Good debt or bad debt?

Is household debt consuming you?

By the end of 2018 Australia had, relative to the size of its overall economy, one of the highest levels of household debt in the world. At 127% of gross domestic product (GDP), our household debt, as a percentage of GDP, had nearly doubled over the last 20 years.

So, are Australian households groaning under the weight of oppressive levels of debt? For the most part the answer is surprisingly, no. A major reason for the increase in household debt is that interest rates are much lower than they were 20 years ago, so it’s easier to service larger loans. And over 90% of our household debt is owner-occupied home loans and investment loans.

Good debt, bad debt – is there a difference?

Home loans and investment property loans are often referred to as ‘good’ debt because, when used correctly and responsibly, they (usually) improve well being and build wealth over the long term. That said, poor property selection or unfortunate changes in circumstances – borrowing too much, loss of a job or an increase in interest rates for example – can quickly see ‘good’ housing debt turn ‘bad’ or even “toxic”.

Another type of bad debt is lifestyle debt (the worst kind). This has a negative impact on wealth because the debt is being used to buy things such as cars and caravans, clothing, holidays and electronic gadgets or appliances – things that lose value rather than gaining it. In today’s world it’s easy to accumulate bad debt.

Temptation galore – it’s a jungle out there

Credit cards, digital wallets on our phones, payday loans and buy-now-pay-later options all make it easier to spend money, even if it’s money we don’t have. Relentless, targeted advertising, the fear of missing out, the increasing level of peer pressure enabled by social media or just paying for daily essentials are all capable of leading us into spiralling debt.

Is debt consuming you? – these are the signs

Some warning signs that you have a debt problem include:

  • Not paying off your credit card in full each month. This means you will be paying a higher rate of interest on the carryover balance.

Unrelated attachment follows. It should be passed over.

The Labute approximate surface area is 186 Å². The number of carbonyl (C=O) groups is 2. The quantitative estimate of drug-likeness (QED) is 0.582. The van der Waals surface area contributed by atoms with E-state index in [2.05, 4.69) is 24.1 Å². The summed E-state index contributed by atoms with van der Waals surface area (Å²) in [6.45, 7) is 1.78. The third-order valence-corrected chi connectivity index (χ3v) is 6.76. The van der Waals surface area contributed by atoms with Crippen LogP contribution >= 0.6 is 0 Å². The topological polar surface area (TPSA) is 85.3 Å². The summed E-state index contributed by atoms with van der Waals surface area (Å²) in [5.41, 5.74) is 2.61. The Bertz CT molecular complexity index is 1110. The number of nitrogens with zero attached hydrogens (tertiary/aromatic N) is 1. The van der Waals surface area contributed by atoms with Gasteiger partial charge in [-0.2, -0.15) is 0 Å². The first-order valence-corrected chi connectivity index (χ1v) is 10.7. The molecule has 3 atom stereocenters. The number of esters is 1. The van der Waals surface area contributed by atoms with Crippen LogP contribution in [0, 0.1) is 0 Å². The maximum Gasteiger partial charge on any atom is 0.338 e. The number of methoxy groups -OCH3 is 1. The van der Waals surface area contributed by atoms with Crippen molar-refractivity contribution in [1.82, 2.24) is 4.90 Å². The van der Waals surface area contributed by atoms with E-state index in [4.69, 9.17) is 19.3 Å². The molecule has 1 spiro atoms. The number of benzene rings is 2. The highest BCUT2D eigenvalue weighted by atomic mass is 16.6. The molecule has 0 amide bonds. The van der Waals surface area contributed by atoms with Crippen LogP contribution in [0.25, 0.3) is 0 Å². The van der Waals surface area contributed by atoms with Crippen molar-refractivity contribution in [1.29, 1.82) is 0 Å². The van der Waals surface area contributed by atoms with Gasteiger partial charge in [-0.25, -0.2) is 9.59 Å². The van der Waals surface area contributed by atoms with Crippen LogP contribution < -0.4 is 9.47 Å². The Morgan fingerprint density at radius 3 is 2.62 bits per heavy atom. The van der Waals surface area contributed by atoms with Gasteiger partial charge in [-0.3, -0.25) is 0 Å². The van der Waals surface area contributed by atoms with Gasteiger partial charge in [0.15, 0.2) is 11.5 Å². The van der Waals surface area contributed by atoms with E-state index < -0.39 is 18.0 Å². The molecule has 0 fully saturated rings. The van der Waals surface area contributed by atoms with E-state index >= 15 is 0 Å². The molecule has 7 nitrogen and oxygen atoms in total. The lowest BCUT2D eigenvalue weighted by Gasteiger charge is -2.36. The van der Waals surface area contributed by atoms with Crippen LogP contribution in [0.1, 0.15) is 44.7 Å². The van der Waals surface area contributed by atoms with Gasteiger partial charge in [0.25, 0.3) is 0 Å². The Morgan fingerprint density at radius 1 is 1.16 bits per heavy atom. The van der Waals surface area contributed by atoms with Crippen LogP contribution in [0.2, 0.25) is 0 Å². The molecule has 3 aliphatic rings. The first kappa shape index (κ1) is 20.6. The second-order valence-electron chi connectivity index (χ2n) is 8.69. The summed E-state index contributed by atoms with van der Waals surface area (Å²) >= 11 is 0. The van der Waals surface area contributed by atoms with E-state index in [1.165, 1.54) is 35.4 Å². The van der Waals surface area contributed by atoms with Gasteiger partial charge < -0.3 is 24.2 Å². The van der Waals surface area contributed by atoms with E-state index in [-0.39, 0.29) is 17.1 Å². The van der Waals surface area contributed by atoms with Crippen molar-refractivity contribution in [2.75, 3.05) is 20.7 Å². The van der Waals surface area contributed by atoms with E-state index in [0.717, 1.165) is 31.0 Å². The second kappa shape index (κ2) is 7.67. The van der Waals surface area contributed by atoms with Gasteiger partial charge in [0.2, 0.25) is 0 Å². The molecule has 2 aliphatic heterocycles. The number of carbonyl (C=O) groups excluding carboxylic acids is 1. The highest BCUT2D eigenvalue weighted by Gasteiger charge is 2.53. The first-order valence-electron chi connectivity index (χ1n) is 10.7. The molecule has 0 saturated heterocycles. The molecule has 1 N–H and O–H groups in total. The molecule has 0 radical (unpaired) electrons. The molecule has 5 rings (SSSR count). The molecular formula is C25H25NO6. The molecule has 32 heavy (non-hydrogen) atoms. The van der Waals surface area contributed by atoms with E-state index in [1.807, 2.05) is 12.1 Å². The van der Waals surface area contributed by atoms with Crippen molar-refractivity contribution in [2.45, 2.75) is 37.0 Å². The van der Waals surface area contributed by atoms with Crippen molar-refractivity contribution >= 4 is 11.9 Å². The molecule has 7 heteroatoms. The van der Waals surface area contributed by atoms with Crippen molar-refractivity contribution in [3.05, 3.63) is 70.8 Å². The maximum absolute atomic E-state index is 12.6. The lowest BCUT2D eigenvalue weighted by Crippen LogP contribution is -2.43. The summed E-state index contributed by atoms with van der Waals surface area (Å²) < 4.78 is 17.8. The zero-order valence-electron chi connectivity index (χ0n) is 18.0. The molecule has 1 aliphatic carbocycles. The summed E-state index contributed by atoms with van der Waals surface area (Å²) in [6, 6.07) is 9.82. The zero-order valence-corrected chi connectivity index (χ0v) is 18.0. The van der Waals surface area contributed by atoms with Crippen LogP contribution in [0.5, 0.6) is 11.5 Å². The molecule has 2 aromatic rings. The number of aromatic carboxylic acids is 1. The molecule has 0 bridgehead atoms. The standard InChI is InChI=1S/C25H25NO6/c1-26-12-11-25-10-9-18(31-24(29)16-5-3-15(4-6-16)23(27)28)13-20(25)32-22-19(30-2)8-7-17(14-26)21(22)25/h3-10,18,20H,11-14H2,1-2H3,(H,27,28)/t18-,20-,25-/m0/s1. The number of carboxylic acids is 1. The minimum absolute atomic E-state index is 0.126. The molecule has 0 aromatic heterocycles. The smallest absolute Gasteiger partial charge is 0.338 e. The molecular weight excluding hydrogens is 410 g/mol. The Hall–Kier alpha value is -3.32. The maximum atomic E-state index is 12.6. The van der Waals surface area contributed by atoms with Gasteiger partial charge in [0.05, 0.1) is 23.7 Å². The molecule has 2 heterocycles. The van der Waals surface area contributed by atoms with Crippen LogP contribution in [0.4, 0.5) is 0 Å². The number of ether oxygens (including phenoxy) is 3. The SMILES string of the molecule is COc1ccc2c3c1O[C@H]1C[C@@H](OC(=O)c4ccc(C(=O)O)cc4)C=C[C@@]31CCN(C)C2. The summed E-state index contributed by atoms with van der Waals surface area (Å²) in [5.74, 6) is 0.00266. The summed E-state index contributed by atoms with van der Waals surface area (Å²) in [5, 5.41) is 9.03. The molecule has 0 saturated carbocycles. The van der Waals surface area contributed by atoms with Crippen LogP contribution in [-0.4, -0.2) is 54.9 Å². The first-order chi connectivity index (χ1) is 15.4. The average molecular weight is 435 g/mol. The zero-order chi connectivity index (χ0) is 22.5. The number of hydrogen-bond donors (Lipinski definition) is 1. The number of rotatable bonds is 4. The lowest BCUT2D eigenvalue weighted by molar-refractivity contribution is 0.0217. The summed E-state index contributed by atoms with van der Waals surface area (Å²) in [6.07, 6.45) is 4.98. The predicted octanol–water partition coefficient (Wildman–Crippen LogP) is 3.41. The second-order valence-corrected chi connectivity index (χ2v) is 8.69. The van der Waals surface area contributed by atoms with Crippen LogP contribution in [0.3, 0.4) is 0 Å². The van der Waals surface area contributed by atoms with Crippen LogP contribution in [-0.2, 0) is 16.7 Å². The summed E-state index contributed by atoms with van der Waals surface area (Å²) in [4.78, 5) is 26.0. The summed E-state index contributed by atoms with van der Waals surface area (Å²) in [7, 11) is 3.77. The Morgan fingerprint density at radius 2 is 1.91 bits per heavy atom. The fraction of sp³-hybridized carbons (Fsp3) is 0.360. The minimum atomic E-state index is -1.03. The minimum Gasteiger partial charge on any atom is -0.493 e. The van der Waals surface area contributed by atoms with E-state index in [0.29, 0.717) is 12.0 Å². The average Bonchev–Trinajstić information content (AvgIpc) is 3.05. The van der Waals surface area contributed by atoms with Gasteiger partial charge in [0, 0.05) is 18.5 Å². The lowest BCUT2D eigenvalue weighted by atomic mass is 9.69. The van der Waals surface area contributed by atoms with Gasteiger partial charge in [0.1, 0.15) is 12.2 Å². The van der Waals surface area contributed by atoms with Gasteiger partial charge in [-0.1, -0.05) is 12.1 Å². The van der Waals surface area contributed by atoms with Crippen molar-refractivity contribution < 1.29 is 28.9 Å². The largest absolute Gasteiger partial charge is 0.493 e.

• Your total debt is actually increasing month on month, along with your interest payments.
  • You’re experiencing housing stress. This means rent or mortgage repayments consume more than 30% of your pre-tax household income.
  • You’re using debt to fund basic living costs.

Taking control – make a plan

How to deal with your particular debt problem depends very much on personal circumstances, the amount of money you are comfortable wasting and the time frame you have before it consumes you.

  • Track your spending. Australians buy huge amounts of clothes they don’t wear, food they don’t eat and gadgets they don’t use or even open. For every purchase ask yourself, “Do I really need this or am I buying it to impress somebody I don’t even like?”
  • Consider selling items and junk that you no longer use or need. Maybe it’s an exercise bike in the shed or a third television that you have not used for three years. Either way, you’ll be surprised by the amount of junk you can rid yourself from by hosting a simple garage sale or posting an ad on websites like Gumtree.
  • Take out a lower interest rate personal loan to pay off high interest debts such as credit cards. Repay the loan as quickly as possible.
  • If you have a home loan, make sure it has a linked offset account that you use for everyday banking. You only pay interest on the difference between your loan balance and offset account balance, so all of your money is working to pay down your loan.
  • Review your home loan regularly. You may be able to refinance at a lower interest rate. Check for all the fees involved.
  • Talk to your financial adviser. They can look at your specific situation and recommend strategies that will put you in control of your debt rather than having debt consume you.

Contact Bridges Lake Macquarie today